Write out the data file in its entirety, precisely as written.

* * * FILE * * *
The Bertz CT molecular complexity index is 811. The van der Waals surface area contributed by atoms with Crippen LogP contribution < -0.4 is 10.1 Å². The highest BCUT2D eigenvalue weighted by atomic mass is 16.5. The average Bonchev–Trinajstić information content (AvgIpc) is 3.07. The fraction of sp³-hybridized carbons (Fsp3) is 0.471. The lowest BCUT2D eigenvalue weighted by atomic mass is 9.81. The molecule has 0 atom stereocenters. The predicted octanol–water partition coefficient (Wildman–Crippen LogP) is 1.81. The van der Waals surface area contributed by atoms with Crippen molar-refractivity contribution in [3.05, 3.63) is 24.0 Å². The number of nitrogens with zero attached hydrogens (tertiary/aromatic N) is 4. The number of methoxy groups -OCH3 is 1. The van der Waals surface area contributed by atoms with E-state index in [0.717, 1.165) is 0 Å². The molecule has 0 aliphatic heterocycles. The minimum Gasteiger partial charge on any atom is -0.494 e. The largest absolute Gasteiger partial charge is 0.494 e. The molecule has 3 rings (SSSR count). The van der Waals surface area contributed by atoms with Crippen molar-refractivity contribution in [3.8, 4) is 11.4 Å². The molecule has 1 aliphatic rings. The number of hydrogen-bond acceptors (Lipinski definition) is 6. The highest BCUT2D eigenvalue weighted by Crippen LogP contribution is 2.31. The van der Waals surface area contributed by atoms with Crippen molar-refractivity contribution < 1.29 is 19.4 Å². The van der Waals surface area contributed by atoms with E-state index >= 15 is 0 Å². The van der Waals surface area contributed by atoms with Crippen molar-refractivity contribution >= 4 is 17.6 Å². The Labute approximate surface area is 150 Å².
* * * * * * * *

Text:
The Bertz CT molecular complexity index is 811. The van der Waals surface area contributed by atoms with Crippen LogP contribution < -0.4 is 10.1 Å². The highest BCUT2D eigenvalue weighted by atomic mass is 16.5. The average Bonchev–Trinajstić information content (AvgIpc) is 3.07. The fraction of sp³-hybridized carbons (Fsp3) is 0.471. The lowest BCUT2D eigenvalue weighted by atomic mass is 9.81. The molecule has 0 atom stereocenters. The predicted octanol–water partition coefficient (Wildman–Crippen LogP) is 1.81. The van der Waals surface area contributed by atoms with Crippen molar-refractivity contribution in [3.05, 3.63) is 24.0 Å². The number of nitrogens with zero attached hydrogens (tertiary/aromatic N) is 4. The number of methoxy groups -OCH3 is 1. The van der Waals surface area contributed by atoms with E-state index in [0.717, 1.165) is 0 Å². The molecule has 0 aliphatic heterocycles. The minimum Gasteiger partial charge on any atom is -0.494 e. The largest absolute Gasteiger partial charge is 0.494 e. The molecule has 3 rings (SSSR count). The van der Waals surface area contributed by atoms with Crippen molar-refractivity contribution in [3.8, 4) is 11.4 Å². The molecule has 1 aliphatic rings. The number of hydrogen-bond acceptors (Lipinski definition) is 6. The highest BCUT2D eigenvalue weighted by Crippen LogP contribution is 2.31. The van der Waals surface area contributed by atoms with Crippen molar-refractivity contribution < 1.29 is 19.4 Å². The van der Waals surface area contributed by atoms with E-state index >= 15 is 0 Å². The van der Waals surface area contributed by atoms with Crippen molar-refractivity contribution >= 4 is 17.6 Å². The Labute approximate surface area is 150 Å².